I stumbled. Tried to run it out. As I inevitably fell, my right hand reached out to break my fall. I felt my hand hit the ground and then the rest of me landing on top of it, bending my fingers back. I quickly got up, convinced, that my hand was going to be mangled and immensely relieved that it looked perfect except for a small chunk taken out of the inside of my index finger knuckle.
And that’s when I almost passed out.
You see, my body is a drama queen. It can’t handle trauma. Swelling and blood especially. My doctor calls it a vasovagal response. In response to injury my heart rate and blood pressure drop, which leaves me feeling lightheaded and nauseous. I once fainted in a drug store after spraining my wrist and came very close when I had a cast removed after breaking my ankle as a teenager and seeing my shriveled leg. So after hauling my downed scooter out of the street, I sat with my head between my knees for a few minutes until I felt like I could walk.
I managed to stumble my way to a CVS where I picked up first aid essentials: antibiotic cream, band-aids, zinc wash, Advil, and a big bottle of water. Feeling woozy and wobbly the whole time. I sat on a bench outside texting my friends back home and contemplating what to do. My hand was definitely swelling and it hurt to grip anything, but didn’t hurt to touch it and I could wiggle all my fingers. Chances are I hadn’t broken anything.
But I was off to Greece in the next day where their health care system isn’t exactly world class. I had a ticket for a sunset river cruise to go see thousands of bats fly out from under the Congress Ave bridge and it was getting on late afternoon. I really didn’t want to spend money on taxis if I didn’t have to. But what if I’d actually frigged up something in my hand.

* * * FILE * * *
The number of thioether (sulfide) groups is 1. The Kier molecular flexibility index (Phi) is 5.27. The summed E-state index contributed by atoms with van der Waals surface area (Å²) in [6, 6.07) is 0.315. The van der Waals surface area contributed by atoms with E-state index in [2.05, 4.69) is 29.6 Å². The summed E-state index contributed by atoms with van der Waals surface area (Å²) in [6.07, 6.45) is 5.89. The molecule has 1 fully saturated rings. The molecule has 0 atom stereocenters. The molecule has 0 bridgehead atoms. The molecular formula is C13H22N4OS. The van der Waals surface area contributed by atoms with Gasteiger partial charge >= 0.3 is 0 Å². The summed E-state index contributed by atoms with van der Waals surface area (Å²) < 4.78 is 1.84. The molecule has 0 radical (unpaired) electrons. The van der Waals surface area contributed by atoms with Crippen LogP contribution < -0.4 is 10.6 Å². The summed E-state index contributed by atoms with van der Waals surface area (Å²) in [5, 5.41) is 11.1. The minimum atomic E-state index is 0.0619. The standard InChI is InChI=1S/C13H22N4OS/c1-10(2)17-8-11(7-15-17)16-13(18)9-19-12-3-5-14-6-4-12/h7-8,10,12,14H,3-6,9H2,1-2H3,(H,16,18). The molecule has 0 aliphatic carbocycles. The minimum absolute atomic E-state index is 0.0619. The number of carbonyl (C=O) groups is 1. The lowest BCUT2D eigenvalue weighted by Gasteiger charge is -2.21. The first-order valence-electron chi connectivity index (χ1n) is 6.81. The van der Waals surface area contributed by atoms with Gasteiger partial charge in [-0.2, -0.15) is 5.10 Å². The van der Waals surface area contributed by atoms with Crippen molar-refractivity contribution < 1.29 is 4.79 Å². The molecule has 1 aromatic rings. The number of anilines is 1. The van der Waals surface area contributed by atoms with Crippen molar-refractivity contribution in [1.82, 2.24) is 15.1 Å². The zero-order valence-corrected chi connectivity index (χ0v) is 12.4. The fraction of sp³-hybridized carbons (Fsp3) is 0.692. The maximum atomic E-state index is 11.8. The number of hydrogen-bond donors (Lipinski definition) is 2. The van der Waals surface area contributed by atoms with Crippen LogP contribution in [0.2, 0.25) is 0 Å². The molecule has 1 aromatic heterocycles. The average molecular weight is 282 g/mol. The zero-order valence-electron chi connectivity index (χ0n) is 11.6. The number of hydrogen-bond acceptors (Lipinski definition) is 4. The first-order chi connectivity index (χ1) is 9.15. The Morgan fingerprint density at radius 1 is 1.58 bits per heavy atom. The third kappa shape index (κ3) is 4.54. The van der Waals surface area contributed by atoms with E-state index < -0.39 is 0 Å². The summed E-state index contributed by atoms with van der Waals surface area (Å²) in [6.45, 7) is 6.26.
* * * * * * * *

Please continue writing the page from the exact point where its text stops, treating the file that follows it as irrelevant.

What to do?
With a sigh of resignation I fired up Lyft and got myself to the closest urgent care clinic with the best Google reviews (good reason to have data on your phone). A doctor saw me quickly, did an assessment, took x-rays, and confirmed that nothing was broken. All for the low, low price of $150. :\ I’d likely just sprained my fingers. I also had some road rash from my toes up to my shoulder but the doctor was surprised it wasn’t worse. To be honest, I was only going about 7mph at the time of my fall.
She was mainly concerned that I may have damaged a tendon since I couldn’t move my fingers back without assistance and referred me to a walk-in orthopedist to be on the safe side. Another Lyft ride, doctor visit, and another $150 bill later and my tendons got the ok. Thank goodness I had travel insurance. Seriously, get travel insurance kids.
Hot tip when in the USA: don’t go to a hospital unless it’s truly a life threatening emergency. Urgent care clinics will be faster and cheaper.
I did manage to get to get to the Congress Ave bridge in time to see the bats that night, though I missed my cruise. I drowned my sorrows with a big plate of BBQ (that I had to eat with my left hand) and a very tall beer. The next day I flew off to Greece with a swollen and bruised hand. FYI, packing a suitcase one-handed is no fun. Thankfully, my busted hand didn’t stop me from doing anything I’d had planned in Greece.
It’s been five months since that accident and my hand still isn’t fully back to normal. It’s still stiff with limited flexibility and it hurts to put lateral pressure on my knuckles like twisting the top off a bottle. I long to be able to crack my knuckles. But all in all, it’s pretty minor.
Would I ride a scooter again? Time will tell. For now, I’m a little soured on Limes.